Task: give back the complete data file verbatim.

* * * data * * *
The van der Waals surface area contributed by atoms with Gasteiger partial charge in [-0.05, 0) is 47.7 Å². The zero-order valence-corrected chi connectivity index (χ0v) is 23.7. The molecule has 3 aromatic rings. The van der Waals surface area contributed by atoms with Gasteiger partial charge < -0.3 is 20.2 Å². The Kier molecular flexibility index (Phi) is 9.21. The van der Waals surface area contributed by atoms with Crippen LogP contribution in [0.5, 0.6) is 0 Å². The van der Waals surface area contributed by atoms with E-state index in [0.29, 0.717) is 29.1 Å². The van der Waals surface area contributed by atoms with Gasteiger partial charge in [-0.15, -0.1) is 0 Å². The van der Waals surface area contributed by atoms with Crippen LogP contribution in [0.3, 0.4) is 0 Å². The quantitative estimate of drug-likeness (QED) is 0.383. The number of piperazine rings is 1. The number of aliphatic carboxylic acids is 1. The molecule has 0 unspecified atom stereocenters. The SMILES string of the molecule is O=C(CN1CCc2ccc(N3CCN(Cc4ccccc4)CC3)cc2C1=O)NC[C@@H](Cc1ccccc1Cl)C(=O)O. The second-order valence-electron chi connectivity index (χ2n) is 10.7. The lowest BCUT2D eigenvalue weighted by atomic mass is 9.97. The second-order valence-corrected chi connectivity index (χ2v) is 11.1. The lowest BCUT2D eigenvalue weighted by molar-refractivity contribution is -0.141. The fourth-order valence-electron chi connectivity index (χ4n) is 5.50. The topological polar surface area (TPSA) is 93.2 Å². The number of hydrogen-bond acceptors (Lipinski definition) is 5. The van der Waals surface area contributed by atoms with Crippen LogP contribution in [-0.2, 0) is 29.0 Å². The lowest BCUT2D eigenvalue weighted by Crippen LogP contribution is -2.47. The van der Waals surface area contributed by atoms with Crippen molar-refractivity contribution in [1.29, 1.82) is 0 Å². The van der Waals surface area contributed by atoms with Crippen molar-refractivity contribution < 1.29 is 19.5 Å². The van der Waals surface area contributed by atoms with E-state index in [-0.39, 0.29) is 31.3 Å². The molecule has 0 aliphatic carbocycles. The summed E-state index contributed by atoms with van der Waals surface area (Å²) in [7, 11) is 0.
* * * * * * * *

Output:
The van der Waals surface area contributed by atoms with Gasteiger partial charge in [-0.05, 0) is 47.7 Å². The zero-order valence-corrected chi connectivity index (χ0v) is 23.7. The molecule has 3 aromatic rings. The van der Waals surface area contributed by atoms with Gasteiger partial charge < -0.3 is 20.2 Å². The Kier molecular flexibility index (Phi) is 9.21. The van der Waals surface area contributed by atoms with Crippen LogP contribution in [0.5, 0.6) is 0 Å². The van der Waals surface area contributed by atoms with E-state index in [0.29, 0.717) is 29.1 Å². The van der Waals surface area contributed by atoms with Gasteiger partial charge in [-0.15, -0.1) is 0 Å². The van der Waals surface area contributed by atoms with Crippen LogP contribution in [0.3, 0.4) is 0 Å². The quantitative estimate of drug-likeness (QED) is 0.383. The number of piperazine rings is 1. The number of aliphatic carboxylic acids is 1. The molecule has 0 unspecified atom stereocenters. The SMILES string of the molecule is O=C(CN1CCc2ccc(N3CCN(Cc4ccccc4)CC3)cc2C1=O)NC[C@@H](Cc1ccccc1Cl)C(=O)O. The second-order valence-electron chi connectivity index (χ2n) is 10.7. The lowest BCUT2D eigenvalue weighted by atomic mass is 9.97. The second-order valence-corrected chi connectivity index (χ2v) is 11.1. The lowest BCUT2D eigenvalue weighted by molar-refractivity contribution is -0.141. The fourth-order valence-electron chi connectivity index (χ4n) is 5.50. The topological polar surface area (TPSA) is 93.2 Å². The number of hydrogen-bond acceptors (Lipinski definition) is 5. The van der Waals surface area contributed by atoms with Crippen LogP contribution in [-0.2, 0) is 29.0 Å². The lowest BCUT2D eigenvalue weighted by Crippen LogP contribution is -2.47. The van der Waals surface area contributed by atoms with Crippen molar-refractivity contribution in [1.29, 1.82) is 0 Å². The van der Waals surface area contributed by atoms with Crippen molar-refractivity contribution < 1.29 is 19.5 Å². The van der Waals surface area contributed by atoms with E-state index in [-0.39, 0.29) is 31.3 Å². The molecule has 0 aliphatic carbocycles. The summed E-state index contributed by atoms with van der Waals surface area (Å²) in [7, 11) is 0.